Thursday, November 29, 2007
As I noted in an earlier post (with a follow-up here), one of my former students loaned me his grandfather's Torts notebook. His grandfather, Leroy S. Merrifield (who went on to be a Torts professor himself), was a first-year law student at the University of Minnesota in 1938-39. His Torts professor was William Prosser.
In this time period, Prosser was writing Prosser on Torts, which would first appear three years later in 1941. The notebook makes it clear that Prosser was thinking quite a bit about hornbooks at that point. Merrifield's notes from the first day of class include an analysis of existing hornbooks--both English and American (with the English listed first!). Merrifield recorded the following:
Pollock-13th Ed.-English law; Salmond-8th Ed.-English law-best text; Clerk & Lindsell-8th Ed.-English law
Cooley-4th Ed.-not good but best; Chapin (1913)-"hornbook" accurate but incomplete; Harper-1933 disciple of Bohlen (casebook author) theoretical-presents one view-most useful.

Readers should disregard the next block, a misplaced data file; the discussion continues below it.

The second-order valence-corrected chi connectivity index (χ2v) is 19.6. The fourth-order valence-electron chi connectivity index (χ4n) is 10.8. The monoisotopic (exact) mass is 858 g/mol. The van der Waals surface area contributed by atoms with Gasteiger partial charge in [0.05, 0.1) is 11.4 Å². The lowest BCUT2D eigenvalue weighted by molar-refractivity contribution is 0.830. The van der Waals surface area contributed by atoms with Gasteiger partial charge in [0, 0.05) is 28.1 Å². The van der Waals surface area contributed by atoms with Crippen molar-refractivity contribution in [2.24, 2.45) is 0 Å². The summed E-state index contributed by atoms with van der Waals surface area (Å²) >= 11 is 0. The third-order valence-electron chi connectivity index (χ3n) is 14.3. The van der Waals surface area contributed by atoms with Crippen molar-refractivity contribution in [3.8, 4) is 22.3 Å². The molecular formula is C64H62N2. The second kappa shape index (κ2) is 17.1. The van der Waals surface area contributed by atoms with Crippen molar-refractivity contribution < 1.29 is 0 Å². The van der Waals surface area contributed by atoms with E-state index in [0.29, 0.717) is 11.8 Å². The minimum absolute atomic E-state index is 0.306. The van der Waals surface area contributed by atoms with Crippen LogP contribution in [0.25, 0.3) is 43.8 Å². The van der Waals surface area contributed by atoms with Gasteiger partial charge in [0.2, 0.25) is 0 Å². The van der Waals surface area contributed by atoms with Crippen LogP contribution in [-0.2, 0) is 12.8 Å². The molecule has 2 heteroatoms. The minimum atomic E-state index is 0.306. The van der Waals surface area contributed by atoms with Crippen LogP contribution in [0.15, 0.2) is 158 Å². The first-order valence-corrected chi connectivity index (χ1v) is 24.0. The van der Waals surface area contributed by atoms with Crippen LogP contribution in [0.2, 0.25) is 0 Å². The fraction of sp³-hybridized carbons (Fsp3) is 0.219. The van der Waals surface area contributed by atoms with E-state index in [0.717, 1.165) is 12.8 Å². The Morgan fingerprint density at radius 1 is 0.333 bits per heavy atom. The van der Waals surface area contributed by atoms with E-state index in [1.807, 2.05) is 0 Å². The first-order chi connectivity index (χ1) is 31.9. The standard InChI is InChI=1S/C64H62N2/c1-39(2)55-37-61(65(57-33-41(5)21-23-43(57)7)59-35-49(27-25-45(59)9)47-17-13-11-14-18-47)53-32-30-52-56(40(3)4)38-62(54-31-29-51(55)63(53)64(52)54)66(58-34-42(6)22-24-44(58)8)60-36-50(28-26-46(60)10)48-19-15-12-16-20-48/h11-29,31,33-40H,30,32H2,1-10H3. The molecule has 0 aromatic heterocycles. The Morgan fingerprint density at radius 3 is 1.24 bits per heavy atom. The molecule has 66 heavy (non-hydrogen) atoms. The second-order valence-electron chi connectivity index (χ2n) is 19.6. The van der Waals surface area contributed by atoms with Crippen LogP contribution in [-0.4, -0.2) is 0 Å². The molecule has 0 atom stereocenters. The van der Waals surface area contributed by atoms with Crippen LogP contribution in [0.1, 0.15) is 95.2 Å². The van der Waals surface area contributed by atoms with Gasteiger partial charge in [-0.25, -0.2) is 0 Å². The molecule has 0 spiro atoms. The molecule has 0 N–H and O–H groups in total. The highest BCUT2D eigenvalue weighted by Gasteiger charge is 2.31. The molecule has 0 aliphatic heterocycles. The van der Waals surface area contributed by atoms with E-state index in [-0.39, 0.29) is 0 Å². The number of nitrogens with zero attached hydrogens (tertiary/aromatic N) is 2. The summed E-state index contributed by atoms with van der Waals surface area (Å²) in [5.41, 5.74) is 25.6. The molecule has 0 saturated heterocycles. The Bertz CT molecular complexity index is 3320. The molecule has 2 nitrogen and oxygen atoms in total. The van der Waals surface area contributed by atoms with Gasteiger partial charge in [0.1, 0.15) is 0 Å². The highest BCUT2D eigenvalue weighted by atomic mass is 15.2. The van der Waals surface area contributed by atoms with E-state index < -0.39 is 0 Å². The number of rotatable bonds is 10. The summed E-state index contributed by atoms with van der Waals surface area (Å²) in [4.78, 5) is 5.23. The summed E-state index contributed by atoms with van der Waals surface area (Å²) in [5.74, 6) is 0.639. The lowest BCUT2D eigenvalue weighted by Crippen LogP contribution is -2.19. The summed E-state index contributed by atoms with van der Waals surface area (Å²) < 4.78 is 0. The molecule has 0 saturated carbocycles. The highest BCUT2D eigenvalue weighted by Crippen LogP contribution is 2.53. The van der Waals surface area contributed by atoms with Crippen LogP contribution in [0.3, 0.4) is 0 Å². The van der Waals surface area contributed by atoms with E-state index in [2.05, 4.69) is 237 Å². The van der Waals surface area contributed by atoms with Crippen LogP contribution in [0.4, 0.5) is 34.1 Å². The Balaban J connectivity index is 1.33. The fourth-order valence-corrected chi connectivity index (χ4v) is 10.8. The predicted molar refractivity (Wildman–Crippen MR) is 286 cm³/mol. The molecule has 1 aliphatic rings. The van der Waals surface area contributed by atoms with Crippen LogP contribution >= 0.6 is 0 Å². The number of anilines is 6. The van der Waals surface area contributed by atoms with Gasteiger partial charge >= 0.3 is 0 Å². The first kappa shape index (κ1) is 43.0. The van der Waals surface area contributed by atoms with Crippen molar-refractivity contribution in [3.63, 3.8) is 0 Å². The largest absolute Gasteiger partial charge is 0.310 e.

Prosser had clearly considered these books very carefully. He described them on the first day of his Torts class. He had ranked them--Salmond was the best English text, Cooley was the best American text, Harper was the "most useful." And, importantly, he had found them lacking. Even the best American text was "not good." Prosser saw a need in the market, and he was planning to fill it.
In a related matter, it appears that Prosser, in 1938-39, was using as a text Francis Bohlen's Cases on the Law of Torts (3d ed. 1930). The reference to Bohlen as the "casebook author," combined with the page numbers for specific cases, provided the answer.